It’s last call — for now for to-go cocktails, as House and Senate jockey over bill
State Sen. Mike Regan, R-York. (Image courtesy of Pennsylvania Senate)
Gov. Tom Wolf’s COVID-19 disaster declaration is over, and to-go cocktails are ending with it — at least until lawmakers approve a bill that lets sales continue.
But an amendment to include canned cocktails in the legislation means that it will have to be sent back to the House, pending approval from the Senate. And even if the bill survives a vote in both chambers, Wolf will not support the amendment.
“The administration remains hopeful that the Legislature will send a clean bill to his desk instead of insisting on unrelated language that provides no relief to this important industry as it recovers from the COVID-19 pandemic,” a spokesperson for the governor told the Capital-Star.
To-go cocktails were initially permitted in May 2020 as a temporary allowance to help generate revenue for bars, restaurants, and taverns operating under strict mitigation guidelines. The legislation also allowed for expanded outdoor seating, but these lifelines ended with the termination of the emergency declaration.
Since the May 18 election, there’s been debate over when the amendments take effect. Some lawmakers argued that they could terminate the order immediately, while others said the Legislature had to wait until results were certified by the Department of State, which occurred Tuesday.
“While the mitigation has been lifted, it will take months for our industry to fully recover, so these tools continue to be valuable to business operations,” John Longstreet, president and chief executive officer for the Pennsylvania Restaurant and Lodging Association, said. “However, despite our outreach to emphasize the continued need, these tools are now no longer available because of the decisions made in Harrisburg.”
He added: “For 15 months, the Legislature has said they support our industry, and it had the opportunity to put those words into action. Instead, the members of the Senate Law and Justice Committee opted not to act in a meaningful way to support the industry, and we’re left asking why.”
Sen. Mike Regan, R-York, who chairs the committee, has a final say on what state liquor law legislation reaches the upper chamber.
Regan’s chief-of-staff Bruce McLanahan told the Capital-Star that the senator wasn’t “willing to only do half the job” without addressing other issues facing restaurants.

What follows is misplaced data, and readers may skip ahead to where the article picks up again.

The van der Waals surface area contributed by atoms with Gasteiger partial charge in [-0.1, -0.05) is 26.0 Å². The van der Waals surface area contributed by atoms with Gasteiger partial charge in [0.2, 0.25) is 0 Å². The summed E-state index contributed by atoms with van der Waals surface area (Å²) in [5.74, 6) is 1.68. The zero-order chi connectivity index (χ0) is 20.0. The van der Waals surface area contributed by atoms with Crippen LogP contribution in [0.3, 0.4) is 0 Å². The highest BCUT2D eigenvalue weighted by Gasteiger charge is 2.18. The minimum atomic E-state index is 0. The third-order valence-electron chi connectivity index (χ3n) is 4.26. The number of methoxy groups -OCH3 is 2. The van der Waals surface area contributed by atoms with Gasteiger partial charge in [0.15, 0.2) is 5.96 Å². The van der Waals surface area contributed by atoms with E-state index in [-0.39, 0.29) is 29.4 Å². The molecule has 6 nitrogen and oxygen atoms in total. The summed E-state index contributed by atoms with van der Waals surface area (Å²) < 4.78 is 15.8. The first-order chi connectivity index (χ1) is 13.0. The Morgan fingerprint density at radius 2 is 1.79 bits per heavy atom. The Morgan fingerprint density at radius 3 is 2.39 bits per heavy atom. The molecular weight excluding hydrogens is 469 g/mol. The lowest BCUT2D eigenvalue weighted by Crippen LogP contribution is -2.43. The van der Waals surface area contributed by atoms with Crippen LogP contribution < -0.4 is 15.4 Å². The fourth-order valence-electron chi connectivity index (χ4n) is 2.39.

But Wendell Young, president of UFCW Local 1776, the union that represents workers in the state liquor store system, told the Capital-Star that Regan wanted to amend the bill to include canned cocktails.
Under current law, only the state liquor store system can sell these canned drinks, also called “ready-to-drink” beverages. Lawmakers have contested changes to the state liquor law, saying potential chance could cut into state revenue from the Pennsylvania Liquor Control Board and threaten UFCW jobs in the system.
In January, Regan asked colleagues to support a stand-alone bill that would allow the private sale of canned cocktails, which are drinks with an alcohol base that contain at least one non-alcoholic component.
In April, the Senate Law and Justice Committee and House Liquor Control Committee met to hear testimony from the state liquor board and industry stakeholders to discuss the potential expansion of canned cocktail sales.
And last week, Regan had a fundraiser at Frank Sourbeer’s house.
Sourbeer co-chaired Regan’s first Senate campaign, and according to a Capital-Star analysis of campaign finance records, he’s given the senator $39,472 in donations since 2016.
He’s also president of Wilsbach Distributors, a Harrisburg-area beer distributor, and according to Cumberland County marriage records, Sourbeer is Regan’s brother-in-law, who would stand to benefit from the private sales of canned cocktails.
Despite the familial relationship, McLanahan told the Capital-Star that Regan “has not had any substantive conversations with Frank Sourbeer on this issue.” After Tuesday’s committee vote, he said the legislation aims to address consumer confusion by expanding the market.
The amendment also extends outdoor dining, temporarily removes restrictions on off-premise catering permits, and waives fees and allows licensees an additional year of safekeeping. The change also lets a liquor license holder sell their stock of liquor and wine to another holder.
Sen. Jim Brewster, of Allegheny County, the panel’s ranking Democrat, said the majority of the amendment makes sense but added the canned cocktail portion requires more discussion.
“It’s really not so much the RTDs as they exist today. I’m more concerned about any new product that comes down the line,” Brewster said, adding that it could “eat into” the liquor control board revenue.
“The profit that’s made, it’s one of the few line items in the budget where employees pay for their own, basically, existence. They not only get tax revenue, but they also bring in profit, and the taxpayers are relying on us to help manage that process,” Brewster said.
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